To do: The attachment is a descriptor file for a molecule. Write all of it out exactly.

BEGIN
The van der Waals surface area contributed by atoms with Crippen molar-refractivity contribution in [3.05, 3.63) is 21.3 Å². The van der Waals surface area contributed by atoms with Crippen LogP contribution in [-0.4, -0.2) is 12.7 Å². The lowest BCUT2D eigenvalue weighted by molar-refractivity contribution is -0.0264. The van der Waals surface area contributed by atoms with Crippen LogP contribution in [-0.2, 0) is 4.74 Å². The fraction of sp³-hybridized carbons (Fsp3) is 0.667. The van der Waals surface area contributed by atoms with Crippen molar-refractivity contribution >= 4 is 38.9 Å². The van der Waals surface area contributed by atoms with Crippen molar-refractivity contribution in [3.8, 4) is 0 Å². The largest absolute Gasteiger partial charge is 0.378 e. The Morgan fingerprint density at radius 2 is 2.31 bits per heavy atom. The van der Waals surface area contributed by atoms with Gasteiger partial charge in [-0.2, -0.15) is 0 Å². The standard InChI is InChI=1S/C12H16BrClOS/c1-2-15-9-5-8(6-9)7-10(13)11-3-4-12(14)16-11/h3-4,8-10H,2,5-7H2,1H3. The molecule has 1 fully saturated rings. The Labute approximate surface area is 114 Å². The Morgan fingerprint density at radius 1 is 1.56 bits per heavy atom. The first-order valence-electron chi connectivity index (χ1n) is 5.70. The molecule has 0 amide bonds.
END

The van der Waals surface area contributed by atoms with Crippen molar-refractivity contribution in [3.05, 3.63) is 21.3 Å². The van der Waals surface area contributed by atoms with Crippen LogP contribution in [-0.4, -0.2) is 12.7 Å². The lowest BCUT2D eigenvalue weighted by molar-refractivity contribution is -0.0264. The van der Waals surface area contributed by atoms with Crippen LogP contribution in [-0.2, 0) is 4.74 Å². The fraction of sp³-hybridized carbons (Fsp3) is 0.667. The van der Waals surface area contributed by atoms with Crippen molar-refractivity contribution >= 4 is 38.9 Å². The van der Waals surface area contributed by atoms with Crippen molar-refractivity contribution in [3.8, 4) is 0 Å². The largest absolute Gasteiger partial charge is 0.378 e. The Morgan fingerprint density at radius 2 is 2.31 bits per heavy atom. The van der Waals surface area contributed by atoms with Gasteiger partial charge in [-0.2, -0.15) is 0 Å². The standard InChI is InChI=1S/C12H16BrClOS/c1-2-15-9-5-8(6-9)7-10(13)11-3-4-12(14)16-11/h3-4,8-10H,2,5-7H2,1H3. The molecule has 1 fully saturated rings. The Labute approximate surface area is 114 Å². The Morgan fingerprint density at radius 1 is 1.56 bits per heavy atom. The first-order valence-electron chi connectivity index (χ1n) is 5.70. The molecule has 0 amide bonds.